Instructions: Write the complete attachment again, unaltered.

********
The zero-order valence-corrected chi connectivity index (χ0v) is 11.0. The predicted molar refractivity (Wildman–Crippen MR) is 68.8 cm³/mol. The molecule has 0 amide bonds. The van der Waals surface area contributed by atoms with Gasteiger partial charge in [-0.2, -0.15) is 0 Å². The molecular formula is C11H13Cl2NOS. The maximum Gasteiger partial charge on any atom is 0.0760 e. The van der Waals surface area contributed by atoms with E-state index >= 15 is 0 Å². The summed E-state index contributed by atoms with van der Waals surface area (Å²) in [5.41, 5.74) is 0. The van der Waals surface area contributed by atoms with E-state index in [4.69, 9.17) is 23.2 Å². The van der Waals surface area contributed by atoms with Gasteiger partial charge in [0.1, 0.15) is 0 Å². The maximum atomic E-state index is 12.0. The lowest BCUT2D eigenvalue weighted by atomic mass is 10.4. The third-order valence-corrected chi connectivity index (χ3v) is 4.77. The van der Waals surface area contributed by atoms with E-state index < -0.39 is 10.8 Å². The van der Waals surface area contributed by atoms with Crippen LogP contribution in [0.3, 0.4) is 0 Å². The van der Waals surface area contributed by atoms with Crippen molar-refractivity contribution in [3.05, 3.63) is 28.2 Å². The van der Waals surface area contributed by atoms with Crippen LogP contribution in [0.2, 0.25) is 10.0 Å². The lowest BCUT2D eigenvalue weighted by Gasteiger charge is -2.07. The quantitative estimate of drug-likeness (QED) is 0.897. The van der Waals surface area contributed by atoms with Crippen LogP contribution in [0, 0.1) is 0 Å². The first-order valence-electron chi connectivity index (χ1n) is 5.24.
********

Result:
The zero-order valence-corrected chi connectivity index (χ0v) is 11.0. The predicted molar refractivity (Wildman–Crippen MR) is 68.8 cm³/mol. The molecule has 0 amide bonds. The van der Waals surface area contributed by atoms with Gasteiger partial charge in [-0.2, -0.15) is 0 Å². The molecular formula is C11H13Cl2NOS. The maximum Gasteiger partial charge on any atom is 0.0760 e. The van der Waals surface area contributed by atoms with E-state index >= 15 is 0 Å². The summed E-state index contributed by atoms with van der Waals surface area (Å²) in [5.41, 5.74) is 0. The van der Waals surface area contributed by atoms with E-state index in [4.69, 9.17) is 23.2 Å². The van der Waals surface area contributed by atoms with Gasteiger partial charge in [0.1, 0.15) is 0 Å². The maximum atomic E-state index is 12.0. The lowest BCUT2D eigenvalue weighted by atomic mass is 10.4. The third-order valence-corrected chi connectivity index (χ3v) is 4.77. The van der Waals surface area contributed by atoms with E-state index < -0.39 is 10.8 Å². The van der Waals surface area contributed by atoms with Crippen LogP contribution in [0.3, 0.4) is 0 Å². The van der Waals surface area contributed by atoms with Crippen molar-refractivity contribution in [3.05, 3.63) is 28.2 Å². The van der Waals surface area contributed by atoms with Crippen LogP contribution in [0.2, 0.25) is 10.0 Å². The lowest BCUT2D eigenvalue weighted by Gasteiger charge is -2.07. The quantitative estimate of drug-likeness (QED) is 0.897. The van der Waals surface area contributed by atoms with Crippen LogP contribution in [0, 0.1) is 0 Å². The first-order valence-electron chi connectivity index (χ1n) is 5.24.